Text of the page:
On June 18, 2019, Facebook published that Lebanese Muslim social and political activist Muhammad ‘Awwad discovered that the municipality of Al-Hadath, a Lebanese town in Beirut’s southeastern suburbs, bans the sale and condo of homes to Muslims. As a result, Al-Hadath became a Christian metropolis at first, and Christians still dominate its municipality. However, these days, most of its residents are Muslim. Awwad wrote that he tried to hire a rental within the metropolis. However, the landlady advised him that the neighborhood authority prohibited renting to Muslims, a claim he later established with the municipal management.
 Subsequently, a recording of a communique between ‘Awwad’s spouse, Sara Ra’ed, and a worker in the municipality, who informed her that this ban has been in effect for decades, also went viral.
 Given the sensitive sectarian cloth of Lebanese society, the affair sparked an uproar on social media and responses from neighborhood leaders, Leb, anise MPs, and different senior officers. Many Muslims on social media attacked the ban as racist and unlawful. Lebanese Interior Minister Raya Al-Hassan said it contradicted the Lebanese charter, which sweepingly prohibits restricting belongings on a sectarian foundation.
Al-Hadath mayor George ‘Aoun, a Christian, hastened to rebuff the criticism and justify the metropolis’s policies, explaining that the ban has been in impact for many years and is meant to maintain the sectarian character of the city, which changed into the beginning Christian. He also claimed that Lebanese President Michael ‘Aoun and leaders of the Shi’ite actions within the country support this selection.
As a count of fact, there reportedly exists an unwritten settlement between the Al-Hadath management and the Shi’ite Hizbullah intended to preserve the sectarian identification of groups in Beirut’s southern suburbs. The Lebanese media also claimed that sectarian restrictions on residency exist in different places in Lebanon. The media buzz created through the affair triggered Al-Hadath’s Christian residents to stage a demonstration in aid of the mayor and his coverage.
 A few days after the demonstration, the flag of the Shi’ite Amal movement became hung over the municipality construction in the act of counter-protest.
 However, Amal leader and Parliamentary Speaker Nabih Berri condemned the act and clarified that he had ordered to analyze it. Berri expressed knowledge of the town’s Christian residents’ emotions and desire to keep their manner of existence and the prevailing social clothing.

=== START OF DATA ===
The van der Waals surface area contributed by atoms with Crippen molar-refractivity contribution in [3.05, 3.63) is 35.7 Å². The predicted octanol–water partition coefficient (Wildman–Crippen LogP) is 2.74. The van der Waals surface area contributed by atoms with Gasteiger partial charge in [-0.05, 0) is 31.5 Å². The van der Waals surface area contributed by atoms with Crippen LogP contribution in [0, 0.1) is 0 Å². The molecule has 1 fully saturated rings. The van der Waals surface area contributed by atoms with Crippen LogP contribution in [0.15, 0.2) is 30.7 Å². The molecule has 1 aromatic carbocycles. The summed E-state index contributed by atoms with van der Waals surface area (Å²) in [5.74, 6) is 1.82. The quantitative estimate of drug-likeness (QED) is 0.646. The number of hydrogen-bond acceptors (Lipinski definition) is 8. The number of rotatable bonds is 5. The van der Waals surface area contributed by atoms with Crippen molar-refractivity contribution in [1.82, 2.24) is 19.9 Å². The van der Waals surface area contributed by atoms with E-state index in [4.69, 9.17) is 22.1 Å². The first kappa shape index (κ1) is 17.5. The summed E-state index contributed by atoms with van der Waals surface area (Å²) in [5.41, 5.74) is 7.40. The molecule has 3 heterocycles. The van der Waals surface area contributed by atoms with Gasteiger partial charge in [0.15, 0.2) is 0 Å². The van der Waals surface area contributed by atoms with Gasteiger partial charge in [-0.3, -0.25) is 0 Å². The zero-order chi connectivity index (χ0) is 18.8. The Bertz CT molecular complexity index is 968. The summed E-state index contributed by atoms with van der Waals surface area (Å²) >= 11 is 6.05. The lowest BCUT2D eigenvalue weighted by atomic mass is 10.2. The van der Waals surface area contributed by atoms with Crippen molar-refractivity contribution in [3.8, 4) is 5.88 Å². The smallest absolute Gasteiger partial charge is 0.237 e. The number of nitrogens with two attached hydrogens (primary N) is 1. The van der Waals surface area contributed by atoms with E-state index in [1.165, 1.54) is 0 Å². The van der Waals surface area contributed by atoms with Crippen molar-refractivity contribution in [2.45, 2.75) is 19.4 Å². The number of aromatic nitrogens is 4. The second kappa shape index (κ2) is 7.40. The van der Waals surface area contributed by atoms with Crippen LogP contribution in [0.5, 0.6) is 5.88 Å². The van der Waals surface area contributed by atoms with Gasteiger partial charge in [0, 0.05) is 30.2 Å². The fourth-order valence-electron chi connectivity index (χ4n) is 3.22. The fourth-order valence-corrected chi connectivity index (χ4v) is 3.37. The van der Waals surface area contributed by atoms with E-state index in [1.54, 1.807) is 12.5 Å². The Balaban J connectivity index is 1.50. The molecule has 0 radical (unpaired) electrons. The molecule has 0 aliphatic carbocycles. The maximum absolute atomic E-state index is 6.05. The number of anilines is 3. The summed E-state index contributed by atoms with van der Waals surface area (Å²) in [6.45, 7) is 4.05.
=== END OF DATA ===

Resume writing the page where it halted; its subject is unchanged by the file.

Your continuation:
A survey of the responses to the well-known incident shows that they largely follow sectarian lines, with the supporters of the ban by and large Christian and its opponents commonly Muslim and Druze. This record affords translated excerpts from some of the responses utilizing Lebanese officials and within the
Supporters Of The Ban: This Is An Old Arrangement Made With Hizbullah, Crucial For Preserving Coexistence
In a June 21, 2019, interview with the Lebanese website elnashra.Com, Al-Hadath Mayor George ‘Aoun explained that the ban had been instated using the municipality already in 2010, while it has become recognized that, in view that 1990, 60% of the town’s houses were bought through Shi’ites.
He claimed that the ban was supposed to keep the city’s demographics range and was extensively supported by the town residents, in addition to using Lebanese officers, consisting of President Michel ‘Aoun and the leaders of the USA’s Shi’ite movements, Parliamentary Speaker Nabih Berri and Hizbullah Secretary-General Hassan Nasrallah. Noting that President ‘Aoun, in addition to Foreign Minister and Free Patriotic Movement head Gebran Bassil, had contacted him personally to express their aid,
, He added that the choice conformed to the charter and aimed to preserve coexistence within the city. He warned that if the ban changed to canceled, he might renounce.
 Al-Hadath resident Hikmat Dib, a member of the Free Patriotic Movement, additionally justified the policy and defined the heritage as the choice and the understanding between the municipality and Hizbullah. Since the Lebanese Civil War in the Seventies, Dib said Christians were leaving the city, sometimes due to persuasion or intimidation, hinting at Shi’ites who moved into the town and acquired homes there. “This scenario,” he defined, “forced us to signal [an agreement of] political understandings with Hizbullah.
The settlement was signed in 2006 beneath the non-public sponsorship of President ‘Aoun and Hizbullah Secretary-General Nasrallah and aimed to stop the emigration of Christians from the town, he stated. Deb claimed that Nasrallah even asked Shi’ite traders and entrepreneurs to ignore the Al-Hadath vicinity, allowing them to maintain coexistence.
 Ghassan Hajjar, editorial director of the Christian-owned Lebanese Each Day Al-Nahar, wrote in a column that the ban changed into a practical and “nationally courageous” step due to the fact the town’s original Christian population had diminished and referred to that in Hizbullah-ruled regions similar bans have been in impact. He brought up: “Everyone has expressed his opinion [on this affair], whether they recognize it or not:
Secularists and fundamentalists, [and] folks that stay some distance from Al-Hadath and all regions wherein there’s coexistence, especially citizens of homogenous villages. Some were against it, and a few have preferred it; however, most did not base their positions on considerable arguments. The hole among the [Lebanese] charter and laws [on the one hand] and the realities of existence [on the other] are mammoth….”